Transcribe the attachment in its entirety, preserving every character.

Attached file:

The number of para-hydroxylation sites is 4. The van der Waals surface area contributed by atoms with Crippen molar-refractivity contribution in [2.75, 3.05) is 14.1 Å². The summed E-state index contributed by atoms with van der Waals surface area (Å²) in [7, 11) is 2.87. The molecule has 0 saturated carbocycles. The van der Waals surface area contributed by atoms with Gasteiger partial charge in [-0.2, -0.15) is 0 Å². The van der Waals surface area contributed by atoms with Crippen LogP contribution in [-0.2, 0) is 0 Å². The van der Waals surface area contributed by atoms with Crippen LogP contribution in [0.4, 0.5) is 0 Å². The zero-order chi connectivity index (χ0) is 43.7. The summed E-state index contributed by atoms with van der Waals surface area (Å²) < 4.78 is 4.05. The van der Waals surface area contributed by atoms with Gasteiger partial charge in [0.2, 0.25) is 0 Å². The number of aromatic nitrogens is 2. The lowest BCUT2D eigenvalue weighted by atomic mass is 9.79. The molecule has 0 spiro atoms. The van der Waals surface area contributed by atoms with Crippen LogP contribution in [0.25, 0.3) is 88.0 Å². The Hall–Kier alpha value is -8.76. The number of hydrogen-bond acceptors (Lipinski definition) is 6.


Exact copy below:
The number of para-hydroxylation sites is 4. The van der Waals surface area contributed by atoms with Crippen molar-refractivity contribution in [2.75, 3.05) is 14.1 Å². The summed E-state index contributed by atoms with van der Waals surface area (Å²) in [7, 11) is 2.87. The molecule has 0 saturated carbocycles. The van der Waals surface area contributed by atoms with Gasteiger partial charge in [-0.2, -0.15) is 0 Å². The van der Waals surface area contributed by atoms with Crippen LogP contribution in [-0.2, 0) is 0 Å². The van der Waals surface area contributed by atoms with Crippen LogP contribution in [0.4, 0.5) is 0 Å². The zero-order chi connectivity index (χ0) is 43.7. The summed E-state index contributed by atoms with van der Waals surface area (Å²) < 4.78 is 4.05. The van der Waals surface area contributed by atoms with Gasteiger partial charge in [0.2, 0.25) is 0 Å². The number of aromatic nitrogens is 2. The lowest BCUT2D eigenvalue weighted by atomic mass is 9.79. The molecule has 0 spiro atoms. The van der Waals surface area contributed by atoms with Crippen LogP contribution in [0.25, 0.3) is 88.0 Å². The Hall–Kier alpha value is -8.76. The number of hydrogen-bond acceptors (Lipinski definition) is 6.